In most years, it seems that American farmers make most of their income from government subsidies and not from farming. But, six out of ten farmers get none of the $20 billion in payments, and 10 percent get 72 percent of the subsidy dollars. Over half goes to large commercial agricultural giants like Archer Daniels Midland and over half goes to just 25 of our 435 congressional districts (the representatives from these districts have major seniority in congress). Corn growers get almost half, cotton growers over 20 percent even though developing countries could produce the cotton much more cheaply. 93 percent of the money goes to corn, wheat, beans, rice, cotton and wheat. The subsidies are even bigger in the European Union. Not to be outdone, the governor of Illinois has allocated over a billion dollars to the development of home grown energy products.

Don’t expect these nonsense policies to change any time soon. There may not be many farmers in the agriculture state, but each has 2 senators and that counts. Even though ethanol is more expensive to make than gasoline, it gets a 50 cent per gallon subsidy and a mandate that it must be used as fuel. Corn growers love it.

Big oil, for most Americans, means companies like Exxon Mobil, which makes headlines when it makes a few bucks and increases the value of retirement funds. However, over 90 percent of the world’s oil is controlled by national oil companies like Saudi Arabia or the government of Venezuela. Of the 20 largest oil firms, 16 are controlled by governments. Saudi proven reserves could supply the needs of the entire world for decades. It can produce at its current rate for 70 years without discovering any new fields. Only 2000 wildcat wells have been dug in the gulf compared to a million wells in the US they aren’t looking very hard.

These oil companies are poorly run and inefficient. This can be very wasteful – consider that not many years ago Russia, now one of the largest exporters of oil, had to import oil until western technology was invited in to correct their mistakes. As governments like that of Mr. Chavez in Venezuela squeeze out profits and also foreign expertise, potential oil production is lost just as it was in Russia. In the future, these government oil companies will become even more important to our oil supply as we exhaust parts of the globe that are open to competition and better extraction technologies. The oil we need will be there, but getting it will be more of a political issue.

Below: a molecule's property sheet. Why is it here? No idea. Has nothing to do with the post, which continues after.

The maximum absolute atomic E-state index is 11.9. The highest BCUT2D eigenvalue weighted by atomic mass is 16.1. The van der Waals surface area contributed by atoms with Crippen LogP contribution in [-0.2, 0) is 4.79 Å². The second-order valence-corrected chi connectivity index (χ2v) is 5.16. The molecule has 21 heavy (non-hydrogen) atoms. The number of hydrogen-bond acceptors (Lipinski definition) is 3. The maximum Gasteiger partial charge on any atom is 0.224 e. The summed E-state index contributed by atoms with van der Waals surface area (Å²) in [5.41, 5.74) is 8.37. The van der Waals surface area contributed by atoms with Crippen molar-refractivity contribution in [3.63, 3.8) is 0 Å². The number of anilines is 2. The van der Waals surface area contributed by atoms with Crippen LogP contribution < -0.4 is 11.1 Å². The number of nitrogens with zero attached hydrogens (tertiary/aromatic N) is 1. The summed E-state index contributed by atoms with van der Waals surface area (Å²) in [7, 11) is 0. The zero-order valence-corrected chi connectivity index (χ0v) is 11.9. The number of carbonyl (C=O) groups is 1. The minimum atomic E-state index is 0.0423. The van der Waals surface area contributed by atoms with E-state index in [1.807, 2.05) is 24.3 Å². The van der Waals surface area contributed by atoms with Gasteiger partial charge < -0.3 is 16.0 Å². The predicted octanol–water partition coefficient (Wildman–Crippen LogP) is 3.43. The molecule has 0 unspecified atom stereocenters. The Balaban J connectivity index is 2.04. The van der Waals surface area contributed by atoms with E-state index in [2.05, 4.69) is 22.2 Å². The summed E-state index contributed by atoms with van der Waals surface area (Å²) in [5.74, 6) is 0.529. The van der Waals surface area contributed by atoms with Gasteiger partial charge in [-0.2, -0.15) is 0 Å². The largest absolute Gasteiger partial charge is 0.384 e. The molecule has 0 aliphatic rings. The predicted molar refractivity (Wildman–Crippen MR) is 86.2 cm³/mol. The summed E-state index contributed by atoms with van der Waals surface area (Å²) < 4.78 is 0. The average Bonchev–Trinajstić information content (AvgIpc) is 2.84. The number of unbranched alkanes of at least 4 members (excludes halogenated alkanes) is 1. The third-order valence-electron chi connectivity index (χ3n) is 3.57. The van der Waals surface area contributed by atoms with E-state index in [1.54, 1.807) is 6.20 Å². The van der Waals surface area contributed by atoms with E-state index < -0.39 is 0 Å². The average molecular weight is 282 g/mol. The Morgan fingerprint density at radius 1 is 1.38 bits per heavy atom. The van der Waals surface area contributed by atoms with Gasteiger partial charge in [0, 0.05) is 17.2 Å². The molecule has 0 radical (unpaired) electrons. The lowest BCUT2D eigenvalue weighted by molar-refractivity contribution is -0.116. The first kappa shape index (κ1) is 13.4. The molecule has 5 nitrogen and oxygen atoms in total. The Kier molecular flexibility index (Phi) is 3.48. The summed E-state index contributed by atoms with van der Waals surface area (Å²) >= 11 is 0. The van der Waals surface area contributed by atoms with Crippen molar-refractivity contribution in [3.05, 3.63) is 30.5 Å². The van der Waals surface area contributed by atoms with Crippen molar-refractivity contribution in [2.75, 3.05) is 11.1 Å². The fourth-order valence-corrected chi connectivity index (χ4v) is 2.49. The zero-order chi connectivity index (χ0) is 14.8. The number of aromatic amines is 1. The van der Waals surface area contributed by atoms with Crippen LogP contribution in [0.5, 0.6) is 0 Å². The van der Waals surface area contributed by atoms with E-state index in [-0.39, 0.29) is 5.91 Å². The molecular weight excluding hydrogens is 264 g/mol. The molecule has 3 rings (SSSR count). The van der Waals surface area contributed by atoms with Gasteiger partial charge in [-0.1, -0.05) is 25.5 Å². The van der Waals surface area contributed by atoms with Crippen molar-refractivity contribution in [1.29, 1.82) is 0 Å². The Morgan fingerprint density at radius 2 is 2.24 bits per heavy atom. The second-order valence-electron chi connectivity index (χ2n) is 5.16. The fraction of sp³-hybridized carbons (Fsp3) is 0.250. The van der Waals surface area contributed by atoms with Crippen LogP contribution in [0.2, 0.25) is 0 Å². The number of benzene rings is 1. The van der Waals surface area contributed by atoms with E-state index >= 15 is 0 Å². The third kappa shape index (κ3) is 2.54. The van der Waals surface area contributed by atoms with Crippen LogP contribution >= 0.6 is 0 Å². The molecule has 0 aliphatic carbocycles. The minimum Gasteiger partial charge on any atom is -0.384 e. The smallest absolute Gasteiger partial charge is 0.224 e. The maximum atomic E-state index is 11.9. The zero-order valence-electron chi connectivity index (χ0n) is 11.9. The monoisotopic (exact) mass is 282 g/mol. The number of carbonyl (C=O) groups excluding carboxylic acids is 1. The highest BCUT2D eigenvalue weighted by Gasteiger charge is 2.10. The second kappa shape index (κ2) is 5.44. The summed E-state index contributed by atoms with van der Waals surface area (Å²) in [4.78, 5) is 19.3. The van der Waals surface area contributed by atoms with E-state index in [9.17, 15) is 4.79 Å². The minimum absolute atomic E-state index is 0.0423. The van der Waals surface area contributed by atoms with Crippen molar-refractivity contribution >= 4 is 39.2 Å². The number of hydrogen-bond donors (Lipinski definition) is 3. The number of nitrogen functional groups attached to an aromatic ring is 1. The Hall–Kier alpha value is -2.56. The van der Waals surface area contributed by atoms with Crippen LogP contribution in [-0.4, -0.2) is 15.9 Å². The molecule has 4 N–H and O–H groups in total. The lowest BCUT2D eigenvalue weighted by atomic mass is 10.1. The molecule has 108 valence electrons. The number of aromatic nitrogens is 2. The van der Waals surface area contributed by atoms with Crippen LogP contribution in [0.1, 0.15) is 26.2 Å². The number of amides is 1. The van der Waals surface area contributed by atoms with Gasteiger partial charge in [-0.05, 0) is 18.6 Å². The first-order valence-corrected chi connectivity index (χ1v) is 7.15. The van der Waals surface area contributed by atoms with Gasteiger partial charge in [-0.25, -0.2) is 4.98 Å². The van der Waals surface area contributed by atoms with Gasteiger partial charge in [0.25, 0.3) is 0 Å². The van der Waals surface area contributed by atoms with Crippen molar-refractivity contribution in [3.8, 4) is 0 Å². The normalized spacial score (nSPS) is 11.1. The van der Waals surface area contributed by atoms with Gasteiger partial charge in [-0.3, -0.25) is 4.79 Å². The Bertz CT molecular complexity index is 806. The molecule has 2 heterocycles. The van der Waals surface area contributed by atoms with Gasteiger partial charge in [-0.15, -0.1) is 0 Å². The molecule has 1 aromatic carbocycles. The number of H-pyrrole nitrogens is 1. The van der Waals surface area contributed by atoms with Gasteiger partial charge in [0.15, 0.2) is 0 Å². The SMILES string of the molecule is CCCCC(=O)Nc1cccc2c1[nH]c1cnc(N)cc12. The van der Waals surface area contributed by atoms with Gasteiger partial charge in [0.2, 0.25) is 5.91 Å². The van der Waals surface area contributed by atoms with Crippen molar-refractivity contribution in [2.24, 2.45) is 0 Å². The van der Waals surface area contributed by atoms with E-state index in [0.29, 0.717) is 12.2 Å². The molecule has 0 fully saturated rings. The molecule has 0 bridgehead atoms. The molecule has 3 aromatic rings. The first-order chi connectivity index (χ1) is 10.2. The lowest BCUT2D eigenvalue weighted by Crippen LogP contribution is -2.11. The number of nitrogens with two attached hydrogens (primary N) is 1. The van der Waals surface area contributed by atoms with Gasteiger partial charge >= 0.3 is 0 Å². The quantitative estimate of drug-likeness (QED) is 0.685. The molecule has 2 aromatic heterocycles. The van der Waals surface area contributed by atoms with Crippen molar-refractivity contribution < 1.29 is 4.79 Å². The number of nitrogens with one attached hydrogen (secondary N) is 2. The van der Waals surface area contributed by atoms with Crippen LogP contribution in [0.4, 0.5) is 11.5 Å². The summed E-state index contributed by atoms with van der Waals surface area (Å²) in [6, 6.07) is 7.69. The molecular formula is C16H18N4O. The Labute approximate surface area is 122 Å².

Oil prices are falling, giving a financial and psychological boost to consumers. Down from a record national high average of $3.04 per gallon in august to under $2.50 now. Prospects for further declines are excellent, as the cost of oil has fallen from a high of $77 a barrel to about $60. We burn over 200 million gallons of gas a day, about 2 gallons per worker, so a 50 cent decline in gas prices puts $100 million dollars back in the pockets of consumers every day. That’s a chunk of change.

Government of course remains the big winner, since it collects nearly 50 cents a gallon in taxes regardless of the pump price. Oil companies wish they could make that much per gallon.

As the economy weakens, falling gas prices are like a tax cut and that will stimulate domestic spending as we send less tribute to the owners of oil. This raises the odds that the Fed can oversee a soft landing, but the economy is going to slow, so be prepared.


Bill Dunkelberg, a member of the Board of Directors of the Commonwealth Foundation, is professor of economics at Temple University.